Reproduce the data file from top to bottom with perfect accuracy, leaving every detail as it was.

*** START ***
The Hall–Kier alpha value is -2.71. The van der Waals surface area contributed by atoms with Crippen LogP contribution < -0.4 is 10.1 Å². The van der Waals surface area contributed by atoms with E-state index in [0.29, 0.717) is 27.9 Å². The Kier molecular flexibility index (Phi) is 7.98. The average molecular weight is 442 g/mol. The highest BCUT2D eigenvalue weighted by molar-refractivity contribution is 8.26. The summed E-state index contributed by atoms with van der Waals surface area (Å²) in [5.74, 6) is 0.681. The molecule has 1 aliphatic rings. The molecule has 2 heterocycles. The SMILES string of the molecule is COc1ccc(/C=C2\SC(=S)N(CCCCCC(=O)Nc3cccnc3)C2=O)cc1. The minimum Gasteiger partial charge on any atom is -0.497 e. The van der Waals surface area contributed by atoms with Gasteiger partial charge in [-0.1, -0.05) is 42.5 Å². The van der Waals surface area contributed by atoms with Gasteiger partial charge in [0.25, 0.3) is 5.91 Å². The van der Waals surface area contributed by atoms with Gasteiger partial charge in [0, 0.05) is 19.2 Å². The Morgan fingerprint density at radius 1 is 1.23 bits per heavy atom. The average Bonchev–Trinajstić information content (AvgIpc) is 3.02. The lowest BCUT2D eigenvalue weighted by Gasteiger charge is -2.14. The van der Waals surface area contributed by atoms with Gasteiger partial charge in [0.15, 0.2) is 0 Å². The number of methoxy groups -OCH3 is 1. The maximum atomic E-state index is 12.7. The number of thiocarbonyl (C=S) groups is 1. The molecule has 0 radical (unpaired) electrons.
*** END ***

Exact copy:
The Hall–Kier alpha value is -2.71. The van der Waals surface area contributed by atoms with Crippen LogP contribution < -0.4 is 10.1 Å². The van der Waals surface area contributed by atoms with E-state index in [0.29, 0.717) is 27.9 Å². The Kier molecular flexibility index (Phi) is 7.98. The average molecular weight is 442 g/mol. The highest BCUT2D eigenvalue weighted by molar-refractivity contribution is 8.26. The summed E-state index contributed by atoms with van der Waals surface area (Å²) in [5.74, 6) is 0.681. The molecule has 1 aliphatic rings. The molecule has 2 heterocycles. The SMILES string of the molecule is COc1ccc(/C=C2\SC(=S)N(CCCCCC(=O)Nc3cccnc3)C2=O)cc1. The minimum Gasteiger partial charge on any atom is -0.497 e. The van der Waals surface area contributed by atoms with Gasteiger partial charge in [-0.1, -0.05) is 42.5 Å². The van der Waals surface area contributed by atoms with Gasteiger partial charge in [0.25, 0.3) is 5.91 Å². The van der Waals surface area contributed by atoms with Gasteiger partial charge in [0, 0.05) is 19.2 Å². The Morgan fingerprint density at radius 1 is 1.23 bits per heavy atom. The average Bonchev–Trinajstić information content (AvgIpc) is 3.02. The lowest BCUT2D eigenvalue weighted by Gasteiger charge is -2.14. The van der Waals surface area contributed by atoms with Gasteiger partial charge in [0.15, 0.2) is 0 Å². The number of methoxy groups -OCH3 is 1. The maximum atomic E-state index is 12.7. The number of thiocarbonyl (C=S) groups is 1. The molecule has 0 radical (unpaired) electrons.